Let Us Pray: The Case for Legislator-Led Prayer
32 Pages Posted: 2 Jul 2019
Date Written: October 1, 2018
The annals of American history paint the picture of a government influenced by religion. The Founders of this nation believed in the nonpreferential treatment of religion, which entailed rigid neutrality amongst the various denominations but did not eliminate religion from the public square. For the last sixty years, the Supreme Court’s capacious reading of the Establishment Clause brought a great divide between religion and government. Case-by-case and brick-by-brick, courts continue to raise Thomas Jefferson’s metaphorical wall of separation between church and state.
This faulty interpretation of the Establishment Clause led to the current split between the Fourth and Sixth Circuits over legislator-led prayer. The split correlates with the Supreme Court’s failure to set an interpretive standard for the lower courts to follow on the issue. Now, judicial declarations of opposition to legislator-led prayer threaten to halt a tradition that has echoed through the chambers of legislatures and town halls since the founding of the United States.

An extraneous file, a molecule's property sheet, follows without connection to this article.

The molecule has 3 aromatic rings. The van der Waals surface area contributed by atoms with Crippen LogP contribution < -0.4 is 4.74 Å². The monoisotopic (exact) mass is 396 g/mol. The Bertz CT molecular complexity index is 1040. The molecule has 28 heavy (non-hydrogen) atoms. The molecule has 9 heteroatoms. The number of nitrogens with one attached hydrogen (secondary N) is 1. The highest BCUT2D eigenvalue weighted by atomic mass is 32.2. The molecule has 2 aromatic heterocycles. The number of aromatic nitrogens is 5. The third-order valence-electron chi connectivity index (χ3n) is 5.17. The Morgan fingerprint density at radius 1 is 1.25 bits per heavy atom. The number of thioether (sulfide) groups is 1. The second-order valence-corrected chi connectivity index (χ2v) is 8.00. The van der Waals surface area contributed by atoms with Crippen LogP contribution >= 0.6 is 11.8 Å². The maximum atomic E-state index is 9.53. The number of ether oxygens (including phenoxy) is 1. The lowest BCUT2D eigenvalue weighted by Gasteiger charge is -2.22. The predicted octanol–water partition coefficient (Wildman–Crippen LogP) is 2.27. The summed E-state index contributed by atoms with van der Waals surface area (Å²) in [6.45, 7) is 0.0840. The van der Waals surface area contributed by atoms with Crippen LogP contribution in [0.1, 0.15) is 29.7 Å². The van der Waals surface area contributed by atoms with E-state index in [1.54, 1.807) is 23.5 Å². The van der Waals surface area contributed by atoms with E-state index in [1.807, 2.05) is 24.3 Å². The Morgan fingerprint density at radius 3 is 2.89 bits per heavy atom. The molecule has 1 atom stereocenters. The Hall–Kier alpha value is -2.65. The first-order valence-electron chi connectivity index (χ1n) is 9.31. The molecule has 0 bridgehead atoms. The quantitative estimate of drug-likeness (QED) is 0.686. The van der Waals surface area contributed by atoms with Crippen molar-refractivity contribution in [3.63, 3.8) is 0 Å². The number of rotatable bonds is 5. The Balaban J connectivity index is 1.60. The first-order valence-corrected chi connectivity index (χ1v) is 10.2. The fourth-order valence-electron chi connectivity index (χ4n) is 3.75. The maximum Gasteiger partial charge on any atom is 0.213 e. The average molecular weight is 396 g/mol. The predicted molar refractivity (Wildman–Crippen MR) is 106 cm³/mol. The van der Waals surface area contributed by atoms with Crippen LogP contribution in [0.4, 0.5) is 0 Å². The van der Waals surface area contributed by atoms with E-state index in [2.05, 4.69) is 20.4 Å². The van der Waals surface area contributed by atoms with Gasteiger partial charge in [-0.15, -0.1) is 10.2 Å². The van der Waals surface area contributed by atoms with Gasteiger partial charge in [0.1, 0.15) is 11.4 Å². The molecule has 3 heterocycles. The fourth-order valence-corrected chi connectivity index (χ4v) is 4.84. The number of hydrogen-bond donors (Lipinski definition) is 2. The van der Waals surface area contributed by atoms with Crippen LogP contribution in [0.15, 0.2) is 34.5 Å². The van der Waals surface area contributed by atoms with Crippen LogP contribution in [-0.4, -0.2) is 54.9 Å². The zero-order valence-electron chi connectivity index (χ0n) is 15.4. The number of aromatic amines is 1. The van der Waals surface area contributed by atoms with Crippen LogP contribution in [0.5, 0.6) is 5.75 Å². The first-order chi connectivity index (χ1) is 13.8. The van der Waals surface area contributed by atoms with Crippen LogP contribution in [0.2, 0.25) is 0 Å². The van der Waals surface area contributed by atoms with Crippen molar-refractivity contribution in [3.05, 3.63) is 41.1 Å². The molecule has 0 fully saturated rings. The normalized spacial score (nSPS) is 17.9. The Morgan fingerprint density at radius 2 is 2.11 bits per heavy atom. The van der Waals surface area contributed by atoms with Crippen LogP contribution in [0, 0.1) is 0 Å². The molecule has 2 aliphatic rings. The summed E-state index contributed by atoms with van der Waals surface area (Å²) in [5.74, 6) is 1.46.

This paper proposes that there is a constitutional analog between legislative prayer and legislator-led prayer. I argue that antiquated Establishment Clause tests such as “Lemon,” “Endorsement,” and “Psychological Coercion,” bear no constitutional footing in evaluating legislator-led prayer. Rather, the Court should look to a test that connects with the historical underpinnings of the First Amendment and reflects the original meaning of the Establishment Clause regarding government prayer. The evaluation includes: 1) a look to the history and tradition of legislator-led prayer in this country; and 2) an actual legal coercion standard, which is congruent with the original meaning of the establishment of a religion. This historically accurate inquiry proves that legislator-led prayer invokes a tradition intricately embedded in the fabric of this nation.
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